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Here on the Edge: How a Small Group of World War II Conscientious Objectors Took Art and Peace from the Margins to the Mainstream
by Steve McQuiddy
Oregon State University Press, 2013
Paper: 978-0-87071-625-6 | eISBN: 978-0-87071-599-0
Library of Congress Classification D810.C82.M37 2013
Dewey Decimal Classification 940.531620979533

Here on the Edge answers the growing interest in a long-neglected element of World War II history: the role of pacifism in what is often called “The Good War.” Steve McQuiddy shares the fascinating story of one conscientious objector camp located on the rain-soaked Oregon Coast, Civilian Public Service (CPS) Camp #56. As home to the Fine Arts Group at Waldport, the camp became a center of activity where artists and writers from across the country focused their work not so much on the current war, but on what kind of society might be possible when the shooting finally stopped.

They worked six days a week—planting trees, crushing rock, building roads, and fighting forest fires—in exchange for only room and board. At night, they published books under the imprint of the Untide Press. They produced plays, art, and music—all during their limited non-work hours, with little money and few resources. This influential group included poet William Everson, later known as Brother Antoninus, “the Beat Friar”; violinist Broadus Erle, founder of the New Music Quartet; fine arts printer Adrian Wilson; Kermit Sheets, co-founder of San Francisco’s Interplayers theater group; architect Kemper Nomland, Jr.; and internationally renowned sculptor Clayton James.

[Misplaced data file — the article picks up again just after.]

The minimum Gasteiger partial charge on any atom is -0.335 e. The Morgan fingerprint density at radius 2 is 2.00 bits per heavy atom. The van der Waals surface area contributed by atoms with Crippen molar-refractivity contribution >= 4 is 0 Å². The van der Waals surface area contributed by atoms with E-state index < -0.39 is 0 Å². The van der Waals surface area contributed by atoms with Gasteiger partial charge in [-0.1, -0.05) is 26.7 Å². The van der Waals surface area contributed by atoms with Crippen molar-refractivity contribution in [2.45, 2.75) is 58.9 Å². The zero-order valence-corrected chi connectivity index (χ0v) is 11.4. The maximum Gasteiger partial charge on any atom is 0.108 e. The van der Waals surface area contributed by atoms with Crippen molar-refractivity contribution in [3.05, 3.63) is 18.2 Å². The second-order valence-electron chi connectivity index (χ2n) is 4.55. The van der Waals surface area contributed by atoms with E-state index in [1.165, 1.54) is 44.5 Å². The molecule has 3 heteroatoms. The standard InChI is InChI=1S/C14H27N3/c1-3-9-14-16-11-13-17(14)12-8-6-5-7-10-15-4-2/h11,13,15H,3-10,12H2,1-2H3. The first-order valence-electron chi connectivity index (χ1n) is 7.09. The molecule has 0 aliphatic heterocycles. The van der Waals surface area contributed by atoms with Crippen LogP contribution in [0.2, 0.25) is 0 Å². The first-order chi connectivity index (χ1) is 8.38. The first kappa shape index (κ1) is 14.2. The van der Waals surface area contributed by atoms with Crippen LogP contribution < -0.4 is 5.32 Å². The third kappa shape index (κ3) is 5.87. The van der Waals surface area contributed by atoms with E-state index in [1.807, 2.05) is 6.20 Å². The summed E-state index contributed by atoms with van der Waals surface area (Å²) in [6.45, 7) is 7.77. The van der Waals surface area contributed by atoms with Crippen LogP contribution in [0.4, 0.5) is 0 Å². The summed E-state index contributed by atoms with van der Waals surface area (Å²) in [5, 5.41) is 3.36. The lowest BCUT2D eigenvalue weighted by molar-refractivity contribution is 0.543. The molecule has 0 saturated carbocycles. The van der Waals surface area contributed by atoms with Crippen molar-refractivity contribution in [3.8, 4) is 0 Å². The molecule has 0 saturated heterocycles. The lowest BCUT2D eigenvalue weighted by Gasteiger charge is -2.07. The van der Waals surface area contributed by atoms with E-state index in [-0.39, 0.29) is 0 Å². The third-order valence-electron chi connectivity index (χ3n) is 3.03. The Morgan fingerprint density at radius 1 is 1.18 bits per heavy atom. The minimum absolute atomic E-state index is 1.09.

After the war, camp members went on to participate in the San Francisco Poetry Renaissance of the 1950s, which heavily influenced the Beat Generation of Jack Kerouac, Allen Ginsberg, and Gary Snyder—who in turn inspired Ken Kesey and his Merry Pranksters, leading the way to the 1960s upheavals epitomized by San Francisco’s Summer of Love.

As camp members engaged in creative acts, they were plowing ground for the next generation, when a new set of young people, facing a war of their own in Vietnam, would populate the massive peace movements of the 1960s.

Twenty years in the making and packed with original research, Here on the Edge is the definitive history of the Fine Arts Group at Waldport, documenting how their actions resonated far beyond the borders of the camp. It will appeal to readers interested in peace studies, World War II history, influences on the 1960s generation, and in the rich social and cultural history of the West Coast.

See other books on: Arts | Authors, American | How | Peace | World War II
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